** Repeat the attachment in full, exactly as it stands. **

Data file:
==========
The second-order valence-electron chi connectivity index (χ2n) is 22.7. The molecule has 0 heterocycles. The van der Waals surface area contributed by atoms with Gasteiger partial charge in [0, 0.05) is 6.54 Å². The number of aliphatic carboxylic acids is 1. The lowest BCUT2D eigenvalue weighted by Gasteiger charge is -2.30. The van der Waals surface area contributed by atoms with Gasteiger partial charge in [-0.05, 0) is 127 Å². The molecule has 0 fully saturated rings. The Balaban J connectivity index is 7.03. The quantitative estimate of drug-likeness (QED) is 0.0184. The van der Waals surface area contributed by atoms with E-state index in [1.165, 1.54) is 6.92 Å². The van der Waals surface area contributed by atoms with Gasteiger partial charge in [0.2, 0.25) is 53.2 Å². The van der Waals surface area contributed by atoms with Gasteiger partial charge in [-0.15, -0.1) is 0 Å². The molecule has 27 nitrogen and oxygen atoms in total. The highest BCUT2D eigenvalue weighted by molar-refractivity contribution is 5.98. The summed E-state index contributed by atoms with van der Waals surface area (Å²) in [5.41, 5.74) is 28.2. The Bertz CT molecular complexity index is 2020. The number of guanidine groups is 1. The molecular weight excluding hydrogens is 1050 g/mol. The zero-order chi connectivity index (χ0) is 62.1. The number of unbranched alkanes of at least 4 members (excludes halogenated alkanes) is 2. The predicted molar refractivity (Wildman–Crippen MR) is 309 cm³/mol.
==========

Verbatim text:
The second-order valence-electron chi connectivity index (χ2n) is 22.7. The molecule has 0 heterocycles. The van der Waals surface area contributed by atoms with Gasteiger partial charge in [0, 0.05) is 6.54 Å². The number of aliphatic carboxylic acids is 1. The lowest BCUT2D eigenvalue weighted by Gasteiger charge is -2.30. The van der Waals surface area contributed by atoms with Gasteiger partial charge in [-0.05, 0) is 127 Å². The molecule has 0 fully saturated rings. The Balaban J connectivity index is 7.03. The quantitative estimate of drug-likeness (QED) is 0.0184. The van der Waals surface area contributed by atoms with E-state index in [1.165, 1.54) is 6.92 Å². The van der Waals surface area contributed by atoms with Gasteiger partial charge in [0.2, 0.25) is 53.2 Å². The van der Waals surface area contributed by atoms with Gasteiger partial charge in [-0.15, -0.1) is 0 Å². The molecule has 27 nitrogen and oxygen atoms in total. The highest BCUT2D eigenvalue weighted by molar-refractivity contribution is 5.98. The summed E-state index contributed by atoms with van der Waals surface area (Å²) in [5.41, 5.74) is 28.2. The Bertz CT molecular complexity index is 2020. The number of guanidine groups is 1. The molecular weight excluding hydrogens is 1050 g/mol. The zero-order chi connectivity index (χ0) is 62.1. The number of unbranched alkanes of at least 4 members (excludes halogenated alkanes) is 2. The predicted molar refractivity (Wildman–Crippen MR) is 309 cm³/mol.